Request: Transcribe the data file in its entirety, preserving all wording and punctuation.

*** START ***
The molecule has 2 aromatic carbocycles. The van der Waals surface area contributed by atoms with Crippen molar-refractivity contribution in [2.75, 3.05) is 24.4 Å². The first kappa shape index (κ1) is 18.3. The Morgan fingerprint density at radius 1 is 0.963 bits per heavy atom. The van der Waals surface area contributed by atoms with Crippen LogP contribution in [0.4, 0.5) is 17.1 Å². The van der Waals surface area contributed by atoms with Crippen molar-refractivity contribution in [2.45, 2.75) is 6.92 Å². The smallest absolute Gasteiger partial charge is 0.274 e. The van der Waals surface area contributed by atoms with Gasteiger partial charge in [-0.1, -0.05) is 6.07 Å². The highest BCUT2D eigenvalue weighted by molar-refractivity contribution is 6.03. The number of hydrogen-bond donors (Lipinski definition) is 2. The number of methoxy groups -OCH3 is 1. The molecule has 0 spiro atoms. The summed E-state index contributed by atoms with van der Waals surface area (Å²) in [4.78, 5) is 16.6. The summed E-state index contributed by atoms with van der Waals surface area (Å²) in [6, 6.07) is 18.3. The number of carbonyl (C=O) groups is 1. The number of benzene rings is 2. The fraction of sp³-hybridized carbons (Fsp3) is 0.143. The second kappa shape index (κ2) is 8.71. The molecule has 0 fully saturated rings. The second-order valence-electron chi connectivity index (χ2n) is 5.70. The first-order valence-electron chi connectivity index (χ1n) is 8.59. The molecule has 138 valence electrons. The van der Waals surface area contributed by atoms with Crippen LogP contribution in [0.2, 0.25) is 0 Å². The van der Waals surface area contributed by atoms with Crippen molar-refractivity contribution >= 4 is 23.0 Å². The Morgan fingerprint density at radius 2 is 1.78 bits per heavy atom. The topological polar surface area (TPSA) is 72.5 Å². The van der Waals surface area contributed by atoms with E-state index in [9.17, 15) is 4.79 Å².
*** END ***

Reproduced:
The molecule has 2 aromatic carbocycles. The van der Waals surface area contributed by atoms with Crippen molar-refractivity contribution in [2.75, 3.05) is 24.4 Å². The first kappa shape index (κ1) is 18.3. The Morgan fingerprint density at radius 1 is 0.963 bits per heavy atom. The van der Waals surface area contributed by atoms with Crippen LogP contribution in [0.4, 0.5) is 17.1 Å². The van der Waals surface area contributed by atoms with Crippen molar-refractivity contribution in [2.45, 2.75) is 6.92 Å². The smallest absolute Gasteiger partial charge is 0.274 e. The van der Waals surface area contributed by atoms with Gasteiger partial charge in [-0.1, -0.05) is 6.07 Å². The highest BCUT2D eigenvalue weighted by molar-refractivity contribution is 6.03. The number of hydrogen-bond donors (Lipinski definition) is 2. The number of methoxy groups -OCH3 is 1. The molecule has 0 spiro atoms. The summed E-state index contributed by atoms with van der Waals surface area (Å²) in [4.78, 5) is 16.6. The summed E-state index contributed by atoms with van der Waals surface area (Å²) in [6, 6.07) is 18.3. The number of carbonyl (C=O) groups is 1. The number of benzene rings is 2. The fraction of sp³-hybridized carbons (Fsp3) is 0.143. The second kappa shape index (κ2) is 8.71. The molecule has 0 fully saturated rings. The second-order valence-electron chi connectivity index (χ2n) is 5.70. The first-order valence-electron chi connectivity index (χ1n) is 8.59. The molecule has 138 valence electrons. The van der Waals surface area contributed by atoms with Crippen LogP contribution in [0.2, 0.25) is 0 Å². The van der Waals surface area contributed by atoms with Crippen molar-refractivity contribution >= 4 is 23.0 Å². The Morgan fingerprint density at radius 2 is 1.78 bits per heavy atom. The topological polar surface area (TPSA) is 72.5 Å². The van der Waals surface area contributed by atoms with E-state index in [9.17, 15) is 4.79 Å².